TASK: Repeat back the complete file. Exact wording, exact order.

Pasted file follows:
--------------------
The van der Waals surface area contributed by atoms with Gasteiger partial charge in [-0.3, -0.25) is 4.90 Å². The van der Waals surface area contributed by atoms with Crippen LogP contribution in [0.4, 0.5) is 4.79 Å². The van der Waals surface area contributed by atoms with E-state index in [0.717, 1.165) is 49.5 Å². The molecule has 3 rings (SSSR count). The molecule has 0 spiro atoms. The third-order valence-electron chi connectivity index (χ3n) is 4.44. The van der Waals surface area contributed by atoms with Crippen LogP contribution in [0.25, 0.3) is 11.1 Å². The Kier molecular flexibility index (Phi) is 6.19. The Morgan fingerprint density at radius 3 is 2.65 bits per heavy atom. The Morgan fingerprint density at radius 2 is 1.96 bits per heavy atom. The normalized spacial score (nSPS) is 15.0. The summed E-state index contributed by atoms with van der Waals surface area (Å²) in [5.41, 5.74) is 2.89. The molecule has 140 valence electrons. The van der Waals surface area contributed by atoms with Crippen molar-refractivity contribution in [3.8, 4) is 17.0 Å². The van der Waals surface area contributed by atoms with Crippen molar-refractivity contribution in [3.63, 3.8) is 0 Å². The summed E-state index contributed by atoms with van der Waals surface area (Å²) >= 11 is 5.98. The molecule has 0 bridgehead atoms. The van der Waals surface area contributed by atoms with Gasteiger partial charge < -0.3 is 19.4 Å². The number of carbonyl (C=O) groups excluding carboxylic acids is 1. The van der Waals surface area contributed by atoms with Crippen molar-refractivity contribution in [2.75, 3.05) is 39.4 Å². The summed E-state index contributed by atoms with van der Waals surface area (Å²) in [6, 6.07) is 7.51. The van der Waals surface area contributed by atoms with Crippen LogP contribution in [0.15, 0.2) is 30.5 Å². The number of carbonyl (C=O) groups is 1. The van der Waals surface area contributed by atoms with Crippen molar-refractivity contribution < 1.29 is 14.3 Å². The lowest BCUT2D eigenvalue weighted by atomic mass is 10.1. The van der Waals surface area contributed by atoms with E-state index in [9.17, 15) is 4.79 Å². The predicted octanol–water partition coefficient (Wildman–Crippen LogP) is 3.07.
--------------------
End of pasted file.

The van der Waals surface area contributed by atoms with Gasteiger partial charge in [-0.3, -0.25) is 4.90 Å². The van der Waals surface area contributed by atoms with Crippen LogP contribution in [0.4, 0.5) is 4.79 Å². The van der Waals surface area contributed by atoms with E-state index in [0.717, 1.165) is 49.5 Å². The molecule has 3 rings (SSSR count). The molecule has 0 spiro atoms. The third-order valence-electron chi connectivity index (χ3n) is 4.44. The van der Waals surface area contributed by atoms with Crippen LogP contribution in [0.25, 0.3) is 11.1 Å². The Kier molecular flexibility index (Phi) is 6.19. The Morgan fingerprint density at radius 3 is 2.65 bits per heavy atom. The Morgan fingerprint density at radius 2 is 1.96 bits per heavy atom. The normalized spacial score (nSPS) is 15.0. The summed E-state index contributed by atoms with van der Waals surface area (Å²) in [5.41, 5.74) is 2.89. The molecule has 140 valence electrons. The van der Waals surface area contributed by atoms with Crippen molar-refractivity contribution in [3.8, 4) is 17.0 Å². The van der Waals surface area contributed by atoms with Crippen molar-refractivity contribution in [3.63, 3.8) is 0 Å². The summed E-state index contributed by atoms with van der Waals surface area (Å²) >= 11 is 5.98. The molecule has 0 bridgehead atoms. The van der Waals surface area contributed by atoms with Gasteiger partial charge < -0.3 is 19.4 Å². The number of carbonyl (C=O) groups excluding carboxylic acids is 1. The van der Waals surface area contributed by atoms with Crippen molar-refractivity contribution in [2.75, 3.05) is 39.4 Å². The summed E-state index contributed by atoms with van der Waals surface area (Å²) in [6, 6.07) is 7.51. The van der Waals surface area contributed by atoms with Crippen LogP contribution in [0.15, 0.2) is 30.5 Å². The number of carbonyl (C=O) groups is 1. The van der Waals surface area contributed by atoms with Crippen molar-refractivity contribution < 1.29 is 14.3 Å². The lowest BCUT2D eigenvalue weighted by atomic mass is 10.1. The van der Waals surface area contributed by atoms with E-state index in [9.17, 15) is 4.79 Å². The predicted octanol–water partition coefficient (Wildman–Crippen LogP) is 3.07.